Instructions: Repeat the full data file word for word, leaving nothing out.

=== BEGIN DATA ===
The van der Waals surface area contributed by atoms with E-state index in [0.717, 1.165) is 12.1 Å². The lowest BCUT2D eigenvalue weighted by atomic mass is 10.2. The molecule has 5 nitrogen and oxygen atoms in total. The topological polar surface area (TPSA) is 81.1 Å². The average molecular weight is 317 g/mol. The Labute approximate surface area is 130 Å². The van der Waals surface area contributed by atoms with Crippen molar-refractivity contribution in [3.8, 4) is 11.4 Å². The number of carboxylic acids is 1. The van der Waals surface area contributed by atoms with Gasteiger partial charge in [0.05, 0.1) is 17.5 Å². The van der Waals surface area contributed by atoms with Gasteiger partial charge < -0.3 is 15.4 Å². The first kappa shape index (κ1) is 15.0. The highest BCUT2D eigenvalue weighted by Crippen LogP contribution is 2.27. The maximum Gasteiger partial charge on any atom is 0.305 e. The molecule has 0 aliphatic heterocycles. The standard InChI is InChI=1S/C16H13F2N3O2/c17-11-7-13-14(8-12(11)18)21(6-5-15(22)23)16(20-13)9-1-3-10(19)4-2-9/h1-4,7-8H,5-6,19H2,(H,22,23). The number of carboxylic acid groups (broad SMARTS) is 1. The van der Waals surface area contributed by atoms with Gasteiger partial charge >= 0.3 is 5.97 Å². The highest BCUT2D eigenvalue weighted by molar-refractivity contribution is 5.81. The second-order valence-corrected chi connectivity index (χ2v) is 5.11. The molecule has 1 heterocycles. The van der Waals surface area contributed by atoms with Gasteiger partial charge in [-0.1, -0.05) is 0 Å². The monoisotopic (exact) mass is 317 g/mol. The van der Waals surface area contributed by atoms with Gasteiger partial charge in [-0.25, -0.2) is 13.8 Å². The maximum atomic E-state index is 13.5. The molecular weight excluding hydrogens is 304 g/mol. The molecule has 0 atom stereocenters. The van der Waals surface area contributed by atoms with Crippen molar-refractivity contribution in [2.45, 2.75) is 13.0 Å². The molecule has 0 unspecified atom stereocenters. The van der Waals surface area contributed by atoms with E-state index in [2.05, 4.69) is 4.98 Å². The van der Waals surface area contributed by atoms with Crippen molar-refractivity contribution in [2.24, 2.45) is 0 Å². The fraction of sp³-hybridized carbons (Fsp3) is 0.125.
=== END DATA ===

The van der Waals surface area contributed by atoms with E-state index in [0.717, 1.165) is 12.1 Å². The lowest BCUT2D eigenvalue weighted by atomic mass is 10.2. The molecule has 5 nitrogen and oxygen atoms in total. The topological polar surface area (TPSA) is 81.1 Å². The average molecular weight is 317 g/mol. The Labute approximate surface area is 130 Å². The van der Waals surface area contributed by atoms with Crippen molar-refractivity contribution in [3.8, 4) is 11.4 Å². The number of carboxylic acids is 1. The van der Waals surface area contributed by atoms with Gasteiger partial charge in [0.05, 0.1) is 17.5 Å². The van der Waals surface area contributed by atoms with Gasteiger partial charge < -0.3 is 15.4 Å². The first kappa shape index (κ1) is 15.0. The highest BCUT2D eigenvalue weighted by Crippen LogP contribution is 2.27. The maximum Gasteiger partial charge on any atom is 0.305 e. The molecule has 0 aliphatic heterocycles. The standard InChI is InChI=1S/C16H13F2N3O2/c17-11-7-13-14(8-12(11)18)21(6-5-15(22)23)16(20-13)9-1-3-10(19)4-2-9/h1-4,7-8H,5-6,19H2,(H,22,23). The number of carboxylic acid groups (broad SMARTS) is 1. The van der Waals surface area contributed by atoms with Gasteiger partial charge >= 0.3 is 5.97 Å². The highest BCUT2D eigenvalue weighted by molar-refractivity contribution is 5.81. The second-order valence-corrected chi connectivity index (χ2v) is 5.11. The molecule has 1 heterocycles. The van der Waals surface area contributed by atoms with Gasteiger partial charge in [-0.1, -0.05) is 0 Å². The monoisotopic (exact) mass is 317 g/mol. The van der Waals surface area contributed by atoms with Gasteiger partial charge in [-0.25, -0.2) is 13.8 Å². The maximum atomic E-state index is 13.5. The molecular weight excluding hydrogens is 304 g/mol. The molecule has 0 atom stereocenters. The van der Waals surface area contributed by atoms with Crippen molar-refractivity contribution in [2.45, 2.75) is 13.0 Å². The molecule has 0 unspecified atom stereocenters. The van der Waals surface area contributed by atoms with E-state index in [2.05, 4.69) is 4.98 Å². The van der Waals surface area contributed by atoms with Crippen molar-refractivity contribution in [2.24, 2.45) is 0 Å². The fraction of sp³-hybridized carbons (Fsp3) is 0.125.